Egg toss is a fast-paced, competitive and very messy way to celebrate Easter, break the ice at an outdoor party or give physics students a first-hand demonstration of the principles of impulse and momentum. To host an egg toss, you'll need an even number of players, together with half as many uncooked eggs -- plus a few spares.
Setting Up the Game
Divide players into teams of two and provide each team with an egg. You can assign teams at random or allow players to enter in pairs. Dress players in protective coveralls or advise them to wear old clothing they don't mind getting dirty. Players should wear protective eyewear. Select a player from each team to play first and line up the pairs standing opposite each other. Start the teams a short distance apart -- three feet is a good starting distance.
Playing the Game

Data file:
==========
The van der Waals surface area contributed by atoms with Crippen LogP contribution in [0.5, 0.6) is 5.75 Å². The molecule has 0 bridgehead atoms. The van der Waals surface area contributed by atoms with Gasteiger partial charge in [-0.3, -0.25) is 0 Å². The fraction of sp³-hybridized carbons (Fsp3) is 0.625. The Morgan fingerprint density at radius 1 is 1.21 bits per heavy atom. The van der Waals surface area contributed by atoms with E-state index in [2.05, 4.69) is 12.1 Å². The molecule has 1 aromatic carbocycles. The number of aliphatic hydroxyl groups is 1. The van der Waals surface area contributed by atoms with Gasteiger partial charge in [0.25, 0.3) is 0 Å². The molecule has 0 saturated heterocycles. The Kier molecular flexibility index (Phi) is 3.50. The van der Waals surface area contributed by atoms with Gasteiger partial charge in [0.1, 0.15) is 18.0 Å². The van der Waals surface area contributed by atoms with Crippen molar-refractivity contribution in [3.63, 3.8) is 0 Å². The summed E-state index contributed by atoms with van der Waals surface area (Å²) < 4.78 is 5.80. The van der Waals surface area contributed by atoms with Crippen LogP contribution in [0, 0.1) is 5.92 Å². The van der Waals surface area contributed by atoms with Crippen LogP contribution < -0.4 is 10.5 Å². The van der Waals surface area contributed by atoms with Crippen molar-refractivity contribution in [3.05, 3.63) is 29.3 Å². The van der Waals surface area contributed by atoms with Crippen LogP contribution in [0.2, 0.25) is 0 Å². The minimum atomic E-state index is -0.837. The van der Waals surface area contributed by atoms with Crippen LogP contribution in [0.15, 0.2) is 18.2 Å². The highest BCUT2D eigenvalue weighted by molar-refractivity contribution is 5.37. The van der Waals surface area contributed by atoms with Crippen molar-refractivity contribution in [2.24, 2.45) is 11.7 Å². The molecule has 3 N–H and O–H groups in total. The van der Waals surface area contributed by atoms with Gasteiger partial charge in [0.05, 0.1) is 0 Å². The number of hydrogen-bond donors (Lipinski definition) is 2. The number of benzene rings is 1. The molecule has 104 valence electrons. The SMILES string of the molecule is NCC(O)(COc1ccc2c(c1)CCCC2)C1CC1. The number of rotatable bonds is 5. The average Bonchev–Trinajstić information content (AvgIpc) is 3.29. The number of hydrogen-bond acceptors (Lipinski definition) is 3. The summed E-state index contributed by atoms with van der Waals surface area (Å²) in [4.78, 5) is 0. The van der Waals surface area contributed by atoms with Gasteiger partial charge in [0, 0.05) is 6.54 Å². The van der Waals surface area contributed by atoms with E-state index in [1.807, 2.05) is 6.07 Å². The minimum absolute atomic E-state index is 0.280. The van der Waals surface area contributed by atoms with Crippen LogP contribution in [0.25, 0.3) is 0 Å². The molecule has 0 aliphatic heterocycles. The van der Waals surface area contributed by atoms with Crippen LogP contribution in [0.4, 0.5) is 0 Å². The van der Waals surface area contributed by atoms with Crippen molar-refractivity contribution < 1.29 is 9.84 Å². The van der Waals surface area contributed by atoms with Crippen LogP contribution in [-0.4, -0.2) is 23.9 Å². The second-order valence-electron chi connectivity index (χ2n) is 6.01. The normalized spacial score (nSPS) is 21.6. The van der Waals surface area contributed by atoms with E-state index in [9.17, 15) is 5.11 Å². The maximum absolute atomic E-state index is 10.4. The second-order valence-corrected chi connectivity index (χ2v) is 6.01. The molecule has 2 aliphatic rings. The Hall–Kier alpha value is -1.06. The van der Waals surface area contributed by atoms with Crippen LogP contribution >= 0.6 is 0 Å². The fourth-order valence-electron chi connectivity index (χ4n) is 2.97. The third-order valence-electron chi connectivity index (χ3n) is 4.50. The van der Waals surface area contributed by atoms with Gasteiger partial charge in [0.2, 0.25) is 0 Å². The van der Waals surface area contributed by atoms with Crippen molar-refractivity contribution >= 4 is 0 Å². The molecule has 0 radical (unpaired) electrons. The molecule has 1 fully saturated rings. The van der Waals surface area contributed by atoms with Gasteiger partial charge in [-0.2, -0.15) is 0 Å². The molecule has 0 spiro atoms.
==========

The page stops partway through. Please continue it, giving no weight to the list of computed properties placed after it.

The first player now throws the egg to her teammate. The teammate's job is to catch the egg without breaking it. If a team's egg breaks, either because the receiving player didn't catch the egg or because it cracked in his hands, the team is eliminated. Each remaining player now takes a step backward and throws again.
Winning and Losing
Play continues, with teams stepping back after each throw, until all eggs but one break. The last team to have an unbroken egg wins the game. Measure and record the distance between the two players on the winning team; if you play multiple rounds, the team with the longest distance is the overall winner.
Varying the Game
The World Egg Throwing Federation acknowledges several variants of egg toss, including a relay race in which teams pass an entire carton of eggs one by one. Players pass eggs by hand in this race, but you can also have them throw the eggs. This method will cover more ground and be much messier. For a less slimy version of egg toss, just replace the eggs with water balloons. Failing to catch a water balloon is much cleaner than failing to catch an egg, but just as hilariously embarrassing.